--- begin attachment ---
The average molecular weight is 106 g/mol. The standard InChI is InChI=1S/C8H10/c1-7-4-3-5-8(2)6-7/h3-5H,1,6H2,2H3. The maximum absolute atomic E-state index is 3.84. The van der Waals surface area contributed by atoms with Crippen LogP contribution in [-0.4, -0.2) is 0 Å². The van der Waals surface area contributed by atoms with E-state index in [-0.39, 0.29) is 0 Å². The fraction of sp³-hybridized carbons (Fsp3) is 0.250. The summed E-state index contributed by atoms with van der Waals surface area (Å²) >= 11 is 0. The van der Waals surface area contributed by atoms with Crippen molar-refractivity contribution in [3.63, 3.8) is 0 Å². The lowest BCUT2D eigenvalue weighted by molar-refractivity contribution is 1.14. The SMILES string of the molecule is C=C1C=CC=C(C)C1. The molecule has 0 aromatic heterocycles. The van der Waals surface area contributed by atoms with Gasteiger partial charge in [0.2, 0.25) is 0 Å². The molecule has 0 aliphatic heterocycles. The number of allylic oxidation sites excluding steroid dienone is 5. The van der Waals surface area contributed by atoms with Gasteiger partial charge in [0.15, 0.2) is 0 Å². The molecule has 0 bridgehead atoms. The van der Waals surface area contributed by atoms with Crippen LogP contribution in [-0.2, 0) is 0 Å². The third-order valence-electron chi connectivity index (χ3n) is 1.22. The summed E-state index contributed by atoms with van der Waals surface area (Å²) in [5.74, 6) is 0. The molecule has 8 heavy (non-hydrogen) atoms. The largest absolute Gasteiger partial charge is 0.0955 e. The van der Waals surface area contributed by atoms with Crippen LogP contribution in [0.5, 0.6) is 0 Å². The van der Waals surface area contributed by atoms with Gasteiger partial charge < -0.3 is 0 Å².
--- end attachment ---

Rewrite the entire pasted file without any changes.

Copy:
The average molecular weight is 106 g/mol. The standard InChI is InChI=1S/C8H10/c1-7-4-3-5-8(2)6-7/h3-5H,1,6H2,2H3. The maximum absolute atomic E-state index is 3.84. The van der Waals surface area contributed by atoms with Crippen LogP contribution in [-0.4, -0.2) is 0 Å². The van der Waals surface area contributed by atoms with E-state index in [-0.39, 0.29) is 0 Å². The fraction of sp³-hybridized carbons (Fsp3) is 0.250. The summed E-state index contributed by atoms with van der Waals surface area (Å²) >= 11 is 0. The van der Waals surface area contributed by atoms with Crippen molar-refractivity contribution in [3.63, 3.8) is 0 Å². The lowest BCUT2D eigenvalue weighted by molar-refractivity contribution is 1.14. The SMILES string of the molecule is C=C1C=CC=C(C)C1. The molecule has 0 aromatic heterocycles. The van der Waals surface area contributed by atoms with Gasteiger partial charge in [0.2, 0.25) is 0 Å². The molecule has 0 aliphatic heterocycles. The number of allylic oxidation sites excluding steroid dienone is 5. The van der Waals surface area contributed by atoms with Gasteiger partial charge in [0.15, 0.2) is 0 Å². The molecule has 0 bridgehead atoms. The van der Waals surface area contributed by atoms with Crippen LogP contribution in [-0.2, 0) is 0 Å². The third-order valence-electron chi connectivity index (χ3n) is 1.22. The summed E-state index contributed by atoms with van der Waals surface area (Å²) in [5.74, 6) is 0. The molecule has 8 heavy (non-hydrogen) atoms. The largest absolute Gasteiger partial charge is 0.0955 e. The van der Waals surface area contributed by atoms with Crippen LogP contribution in [0.5, 0.6) is 0 Å². The van der Waals surface area contributed by atoms with Gasteiger partial charge < -0.3 is 0 Å².